Programming wireless sensor nodes has traditionally required knowledge of embedded systems and an understanding of the specific text-based language selected by the vendor. With LabVIEW WSN, you can add intelligence to NI wireless sensor nodes using the same graphical programming approach that has become the industry standard for developing applications that acquire and process data. LabVIEW WSN also provides the flexibility to incorporate C code directly in line with the graphical code that runs on the node so you can reuse algorithms.

LabVIEW WSN greatly simplifies the process of creating embedded applications for NI WSN measurement nodes, as seen in these examples that blink an LED at a rate of 1 Hz.

 

LabVIEW WSN includes basic LabVIEW programming structures such as while loops, for loops, and case structures. It also features functions for floating-point math and analysis, eliminating the need for in-depth knowledge of integer and fixed-point data types. In addition, LabVIEW WSN provides hyperbolic, exponential, and trigonometric math functions along with functions for string manipulation to customize user messages that can be transmitted back to the host computer.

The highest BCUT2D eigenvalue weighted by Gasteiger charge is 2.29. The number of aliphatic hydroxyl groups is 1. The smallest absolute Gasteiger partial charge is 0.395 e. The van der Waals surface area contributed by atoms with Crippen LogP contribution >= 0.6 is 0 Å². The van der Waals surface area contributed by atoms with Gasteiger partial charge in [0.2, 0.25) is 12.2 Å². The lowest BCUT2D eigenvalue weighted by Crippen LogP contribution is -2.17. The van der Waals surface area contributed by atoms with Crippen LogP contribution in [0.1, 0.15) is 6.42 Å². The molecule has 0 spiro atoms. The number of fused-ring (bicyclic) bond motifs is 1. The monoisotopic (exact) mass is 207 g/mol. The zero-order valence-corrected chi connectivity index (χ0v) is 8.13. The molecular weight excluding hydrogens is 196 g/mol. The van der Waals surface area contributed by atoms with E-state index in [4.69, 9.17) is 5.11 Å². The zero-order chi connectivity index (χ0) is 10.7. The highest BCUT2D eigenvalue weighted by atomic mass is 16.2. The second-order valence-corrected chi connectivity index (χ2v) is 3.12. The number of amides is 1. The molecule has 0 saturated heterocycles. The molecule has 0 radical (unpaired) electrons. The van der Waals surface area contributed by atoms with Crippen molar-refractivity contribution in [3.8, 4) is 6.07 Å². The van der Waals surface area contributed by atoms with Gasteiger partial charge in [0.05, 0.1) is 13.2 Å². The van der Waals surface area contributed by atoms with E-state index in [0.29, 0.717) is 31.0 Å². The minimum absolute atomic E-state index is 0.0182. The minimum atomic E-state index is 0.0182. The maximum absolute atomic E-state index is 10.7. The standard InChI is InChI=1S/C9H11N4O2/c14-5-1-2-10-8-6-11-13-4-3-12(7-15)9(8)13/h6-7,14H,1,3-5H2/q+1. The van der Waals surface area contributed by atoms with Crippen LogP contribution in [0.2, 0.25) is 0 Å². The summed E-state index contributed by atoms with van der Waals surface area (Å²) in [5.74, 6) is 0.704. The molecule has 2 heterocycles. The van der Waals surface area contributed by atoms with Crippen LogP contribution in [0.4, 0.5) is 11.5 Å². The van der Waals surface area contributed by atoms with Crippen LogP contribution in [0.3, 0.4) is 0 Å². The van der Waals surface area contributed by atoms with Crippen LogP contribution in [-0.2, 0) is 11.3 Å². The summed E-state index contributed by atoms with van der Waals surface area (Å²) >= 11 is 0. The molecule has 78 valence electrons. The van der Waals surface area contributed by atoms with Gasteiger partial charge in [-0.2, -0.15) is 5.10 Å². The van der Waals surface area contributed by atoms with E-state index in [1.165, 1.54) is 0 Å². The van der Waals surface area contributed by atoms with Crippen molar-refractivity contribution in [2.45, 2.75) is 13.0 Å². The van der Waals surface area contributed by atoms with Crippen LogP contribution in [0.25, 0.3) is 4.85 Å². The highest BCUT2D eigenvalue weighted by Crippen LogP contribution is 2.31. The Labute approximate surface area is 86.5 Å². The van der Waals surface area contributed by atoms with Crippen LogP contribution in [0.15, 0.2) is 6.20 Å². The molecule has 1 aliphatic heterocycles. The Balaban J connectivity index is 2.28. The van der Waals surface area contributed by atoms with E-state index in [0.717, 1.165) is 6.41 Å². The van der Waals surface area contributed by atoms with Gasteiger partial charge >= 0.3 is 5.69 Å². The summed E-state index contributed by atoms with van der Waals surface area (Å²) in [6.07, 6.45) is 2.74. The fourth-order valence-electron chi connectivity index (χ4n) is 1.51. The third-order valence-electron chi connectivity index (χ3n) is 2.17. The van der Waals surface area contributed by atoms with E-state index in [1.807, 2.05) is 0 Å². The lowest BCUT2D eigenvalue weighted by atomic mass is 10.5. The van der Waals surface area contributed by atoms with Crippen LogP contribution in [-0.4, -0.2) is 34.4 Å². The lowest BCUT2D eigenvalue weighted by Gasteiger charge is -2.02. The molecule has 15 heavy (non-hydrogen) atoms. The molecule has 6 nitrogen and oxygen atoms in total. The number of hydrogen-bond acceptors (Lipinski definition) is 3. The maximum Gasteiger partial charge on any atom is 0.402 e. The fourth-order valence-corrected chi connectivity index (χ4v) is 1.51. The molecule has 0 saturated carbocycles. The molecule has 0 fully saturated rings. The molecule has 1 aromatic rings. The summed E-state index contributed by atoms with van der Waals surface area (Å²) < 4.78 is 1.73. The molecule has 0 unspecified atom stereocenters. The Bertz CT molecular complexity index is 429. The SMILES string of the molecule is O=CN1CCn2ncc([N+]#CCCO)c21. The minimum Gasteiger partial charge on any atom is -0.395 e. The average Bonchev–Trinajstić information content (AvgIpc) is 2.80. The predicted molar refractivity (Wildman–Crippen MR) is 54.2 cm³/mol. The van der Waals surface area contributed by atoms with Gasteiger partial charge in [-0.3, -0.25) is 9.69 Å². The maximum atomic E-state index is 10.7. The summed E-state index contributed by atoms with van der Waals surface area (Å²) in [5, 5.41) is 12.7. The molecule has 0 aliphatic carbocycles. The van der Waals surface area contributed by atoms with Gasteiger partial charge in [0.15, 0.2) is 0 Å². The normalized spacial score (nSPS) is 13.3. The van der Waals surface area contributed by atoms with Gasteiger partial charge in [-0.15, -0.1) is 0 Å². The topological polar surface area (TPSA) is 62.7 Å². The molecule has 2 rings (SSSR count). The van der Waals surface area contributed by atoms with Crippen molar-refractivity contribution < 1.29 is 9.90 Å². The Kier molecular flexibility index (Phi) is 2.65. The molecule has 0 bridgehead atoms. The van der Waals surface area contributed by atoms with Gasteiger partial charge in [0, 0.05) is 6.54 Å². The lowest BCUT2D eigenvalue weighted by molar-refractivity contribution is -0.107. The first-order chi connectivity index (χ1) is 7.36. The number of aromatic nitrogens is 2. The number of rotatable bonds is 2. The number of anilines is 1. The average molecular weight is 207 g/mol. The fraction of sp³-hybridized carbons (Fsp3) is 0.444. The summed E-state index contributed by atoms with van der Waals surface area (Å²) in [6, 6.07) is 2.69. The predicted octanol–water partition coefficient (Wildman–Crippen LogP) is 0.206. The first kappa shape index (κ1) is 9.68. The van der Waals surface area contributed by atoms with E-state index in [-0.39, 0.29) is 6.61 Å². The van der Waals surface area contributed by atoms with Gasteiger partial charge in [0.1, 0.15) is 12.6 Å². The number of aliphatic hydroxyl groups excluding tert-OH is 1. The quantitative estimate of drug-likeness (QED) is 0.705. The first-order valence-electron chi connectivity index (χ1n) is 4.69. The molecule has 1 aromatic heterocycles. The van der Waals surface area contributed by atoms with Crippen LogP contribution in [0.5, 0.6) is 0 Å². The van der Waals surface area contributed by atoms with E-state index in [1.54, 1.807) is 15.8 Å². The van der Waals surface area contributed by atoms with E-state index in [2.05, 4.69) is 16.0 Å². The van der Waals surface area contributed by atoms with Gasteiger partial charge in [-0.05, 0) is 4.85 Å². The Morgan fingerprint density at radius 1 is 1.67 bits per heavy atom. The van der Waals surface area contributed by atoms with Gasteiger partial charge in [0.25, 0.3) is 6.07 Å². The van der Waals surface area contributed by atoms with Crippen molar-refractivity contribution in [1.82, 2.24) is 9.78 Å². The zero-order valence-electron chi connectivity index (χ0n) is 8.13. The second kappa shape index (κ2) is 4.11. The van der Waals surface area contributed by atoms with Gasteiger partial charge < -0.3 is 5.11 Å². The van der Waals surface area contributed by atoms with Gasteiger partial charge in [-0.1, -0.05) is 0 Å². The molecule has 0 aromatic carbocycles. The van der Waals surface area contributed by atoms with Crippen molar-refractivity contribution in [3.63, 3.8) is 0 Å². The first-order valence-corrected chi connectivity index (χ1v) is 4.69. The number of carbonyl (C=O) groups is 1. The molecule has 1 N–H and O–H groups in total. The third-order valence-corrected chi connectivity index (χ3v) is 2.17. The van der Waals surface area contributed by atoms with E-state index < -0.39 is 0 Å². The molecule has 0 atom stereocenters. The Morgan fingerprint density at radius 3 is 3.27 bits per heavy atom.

With just a few mouse clicks during development, you can compile and deploy your application over the air to the node through a wireless network for rapid development and testing. Additionally, for deployed systems, you no longer need to send a technician into the field to manually load new applications, which reduces your wireless system maintenance costs.

NI WSN measurement nodes are powered by a TI MSP430 microcontroller that is optimized for low-power, multiyear deployment instead of processor speed, memory, and computing power. Due to these power optimizations, NI WSN nodes have limited performance compared to other embedded LabVIEW targets. This limited performance is the reasoning behind calling LabVIEW WSN a module. For example, LabVIEW WSN does not include LabVIEW debugging features, such as highlight execution and stepping through the code at run time. However, you can send and receive string-based user messages to and from the node to debug your deployed application. Also, LabVIEW WSN is limited to serial execution, so parallel LabVIEW structures do not execute concurrently. Because the node has limited resources, only trigonometric, exponential, and hyperbolic analysis functions are supported; however, you can create your own functions using the floating-point math functions included with LabVIEW WSN.